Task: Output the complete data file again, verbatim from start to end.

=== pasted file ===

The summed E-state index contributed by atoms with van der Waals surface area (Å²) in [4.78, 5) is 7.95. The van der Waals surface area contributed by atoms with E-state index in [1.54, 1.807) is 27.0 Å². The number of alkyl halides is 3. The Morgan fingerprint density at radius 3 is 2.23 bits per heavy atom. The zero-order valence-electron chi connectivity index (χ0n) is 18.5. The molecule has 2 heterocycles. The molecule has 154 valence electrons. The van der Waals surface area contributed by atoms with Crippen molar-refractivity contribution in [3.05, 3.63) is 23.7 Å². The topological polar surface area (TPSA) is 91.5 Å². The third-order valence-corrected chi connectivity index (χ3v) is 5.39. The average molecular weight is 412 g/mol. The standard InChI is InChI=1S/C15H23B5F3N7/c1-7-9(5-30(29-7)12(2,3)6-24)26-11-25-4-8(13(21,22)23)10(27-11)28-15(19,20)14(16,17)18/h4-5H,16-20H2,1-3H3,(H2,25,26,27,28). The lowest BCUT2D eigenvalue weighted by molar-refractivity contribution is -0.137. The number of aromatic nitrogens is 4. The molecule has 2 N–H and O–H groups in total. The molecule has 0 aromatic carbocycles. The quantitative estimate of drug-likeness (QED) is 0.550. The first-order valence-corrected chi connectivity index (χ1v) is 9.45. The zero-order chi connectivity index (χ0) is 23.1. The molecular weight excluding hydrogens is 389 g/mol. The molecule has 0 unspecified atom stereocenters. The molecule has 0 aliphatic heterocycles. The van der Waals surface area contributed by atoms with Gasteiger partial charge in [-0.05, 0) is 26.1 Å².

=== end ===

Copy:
The summed E-state index contributed by atoms with van der Waals surface area (Å²) in [4.78, 5) is 7.95. The van der Waals surface area contributed by atoms with E-state index in [1.54, 1.807) is 27.0 Å². The number of alkyl halides is 3. The Morgan fingerprint density at radius 3 is 2.23 bits per heavy atom. The zero-order valence-electron chi connectivity index (χ0n) is 18.5. The molecule has 2 heterocycles. The molecule has 154 valence electrons. The van der Waals surface area contributed by atoms with Crippen molar-refractivity contribution in [3.05, 3.63) is 23.7 Å². The topological polar surface area (TPSA) is 91.5 Å². The third-order valence-corrected chi connectivity index (χ3v) is 5.39. The average molecular weight is 412 g/mol. The standard InChI is InChI=1S/C15H23B5F3N7/c1-7-9(5-30(29-7)12(2,3)6-24)26-11-25-4-8(13(21,22)23)10(27-11)28-15(19,20)14(16,17)18/h4-5H,16-20H2,1-3H3,(H2,25,26,27,28). The lowest BCUT2D eigenvalue weighted by molar-refractivity contribution is -0.137. The number of aromatic nitrogens is 4. The molecule has 2 N–H and O–H groups in total. The molecule has 0 aromatic carbocycles. The quantitative estimate of drug-likeness (QED) is 0.550. The first-order valence-corrected chi connectivity index (χ1v) is 9.45. The zero-order chi connectivity index (χ0) is 23.1. The molecular weight excluding hydrogens is 389 g/mol. The molecule has 0 unspecified atom stereocenters. The molecule has 0 aliphatic heterocycles. The van der Waals surface area contributed by atoms with Gasteiger partial charge in [-0.05, 0) is 26.1 Å².